- Interracial relationships can be hard.
- A coloured women explains that she is in a relationship with a white man who understands their differences.
- She says she has had to tell him that society treats her differently to the way he is treated.
I've dated white men before, and some of them get that there are differences between us, that they have certain privileges and that the way the world looks at me is very different to the way it looks at him.
But there were some who didn't, and it was frustrating.
Luckily, I'm with a man who tries to empathise if he can't relate.
I'm a 32-year-old coloured woman who grew up in the "hood", received a good education, and has a corporate job that comes with good benefits.
He's a 34-year-old white man who has a high school education and works in the security industry for a not-so-great salary.
We have had different struggles in our lives. He experienced near starvation and homelessness. I grew up in an abusive home where I experienced what it was like when my father lost his job, and our family struggled for a long time.
But he still has white male privilege.
We can both walk into a room, and people will immediately give him respect, and usually expect me to sound a certain way. When I open my mouth and they hear that I don't have an accent that's typically associated with a coloured person, they ask me things like: "Oh, did you go to a Model C school?"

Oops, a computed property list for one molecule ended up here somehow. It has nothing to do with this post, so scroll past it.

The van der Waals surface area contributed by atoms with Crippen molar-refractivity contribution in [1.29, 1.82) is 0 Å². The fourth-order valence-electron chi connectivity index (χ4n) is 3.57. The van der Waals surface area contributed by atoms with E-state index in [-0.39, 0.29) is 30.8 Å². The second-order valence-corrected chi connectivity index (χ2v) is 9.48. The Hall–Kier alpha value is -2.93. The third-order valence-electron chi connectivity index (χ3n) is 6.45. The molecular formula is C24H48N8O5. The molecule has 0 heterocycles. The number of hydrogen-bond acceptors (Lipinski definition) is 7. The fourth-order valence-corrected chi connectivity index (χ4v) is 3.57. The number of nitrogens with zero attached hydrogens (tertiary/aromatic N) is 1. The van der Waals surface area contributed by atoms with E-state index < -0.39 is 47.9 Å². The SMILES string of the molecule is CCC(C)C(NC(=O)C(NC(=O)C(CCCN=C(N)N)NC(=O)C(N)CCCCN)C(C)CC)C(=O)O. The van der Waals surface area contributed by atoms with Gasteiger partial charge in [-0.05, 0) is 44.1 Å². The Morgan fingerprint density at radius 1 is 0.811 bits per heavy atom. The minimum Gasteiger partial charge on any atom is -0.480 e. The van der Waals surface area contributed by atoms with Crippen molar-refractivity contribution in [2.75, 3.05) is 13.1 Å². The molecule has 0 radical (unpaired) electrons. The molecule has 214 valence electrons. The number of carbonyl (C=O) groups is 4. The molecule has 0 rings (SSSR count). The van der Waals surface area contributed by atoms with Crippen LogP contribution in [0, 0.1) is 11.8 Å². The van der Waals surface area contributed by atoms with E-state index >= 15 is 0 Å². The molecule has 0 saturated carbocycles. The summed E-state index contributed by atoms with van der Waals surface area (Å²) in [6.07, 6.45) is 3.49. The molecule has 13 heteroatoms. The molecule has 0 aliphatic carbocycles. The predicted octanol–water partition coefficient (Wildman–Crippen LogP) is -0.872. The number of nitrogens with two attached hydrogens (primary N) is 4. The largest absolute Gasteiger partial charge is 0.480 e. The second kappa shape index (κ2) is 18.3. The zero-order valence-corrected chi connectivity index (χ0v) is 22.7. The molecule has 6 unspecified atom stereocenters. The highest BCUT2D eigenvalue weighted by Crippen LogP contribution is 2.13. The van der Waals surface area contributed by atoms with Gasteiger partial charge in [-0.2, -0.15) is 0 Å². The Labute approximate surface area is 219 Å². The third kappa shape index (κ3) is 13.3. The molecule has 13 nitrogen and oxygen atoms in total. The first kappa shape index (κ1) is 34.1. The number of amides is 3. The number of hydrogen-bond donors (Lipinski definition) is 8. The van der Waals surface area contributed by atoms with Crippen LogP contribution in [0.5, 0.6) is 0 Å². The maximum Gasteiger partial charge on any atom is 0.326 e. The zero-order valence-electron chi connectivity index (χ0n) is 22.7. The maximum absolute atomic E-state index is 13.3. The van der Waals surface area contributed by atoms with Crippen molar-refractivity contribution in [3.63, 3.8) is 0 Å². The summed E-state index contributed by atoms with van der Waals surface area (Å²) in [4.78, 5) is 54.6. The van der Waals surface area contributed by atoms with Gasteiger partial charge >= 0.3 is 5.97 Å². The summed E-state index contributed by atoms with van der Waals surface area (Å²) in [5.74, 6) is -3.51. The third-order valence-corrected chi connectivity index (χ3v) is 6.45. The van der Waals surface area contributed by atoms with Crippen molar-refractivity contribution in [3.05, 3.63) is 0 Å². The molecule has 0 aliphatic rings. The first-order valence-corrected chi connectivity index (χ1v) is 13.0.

The first time we spoke about race, we had been dating for a month or so. He said he wished he had "…white privilege like these other rich white people" and I pointed out that he did but that he just wasn't rich.
I then explained that privilege wasn't just about having money, but about having a socio-economic and cultural advantage over other groups because of the colour of your skin and your sexuality. He's not part of a marginalised group – he's a white, cisgender, heterosexual male who has never had to justify his way of life or the people he loves – until now.
Luckily, he's an extremely open and accepting person who is aware of his own biases. Sometimes he'll say something problematic, such as popular sayings (like "me love you long time"), and I'll tell him why it's a problem. He actively listens and cares about my feelings about such issues and acknowledges when he's made a mistake.
And although we've had similar experiences with poverty and struggle, we both know that we can never say "my struggle is worse than yours". We use empathy to talk about our differences and similarities.
While he isn't prejudiced against people who look like me, we have discussed that there are a lot of people out there who are, and that it's going to be subtle on some occasions and blatantly obvious on others. He would love to protect me from those instances, but it's part and parcel of being a person of colour and making space in white spaces.
His mother and stepfather are conservative, Afrikaans, Christian people, and we were nervous about what the first meeting would be like, but they seemed to have accepted me completely as his partner. I get sweet prayer messages every morning and night from his mother, and his stepfather laughs at all my jokes. But if I have to spend another hour listening to Robbie Wessels' Leeuloop, I am going to scream.
My partner and I have a good understanding of our differences, including our races, but also beyond that. We know that communication is extremely important and that we can make fun of how Afrikaans he is because he wears shorts in the rain and drinks brannewyn (brandy), or joke that I'm going to walk to the corner shop in my fluffy gown and slippers. We also have to constantly be aware of how we navigate those differences.
We might be a rainbow nation, but there are still people who have an issue when it comes to interracial relationships and anything regarding race, in particular. On those days, I am glad we can go home to our cats and be safe with each other.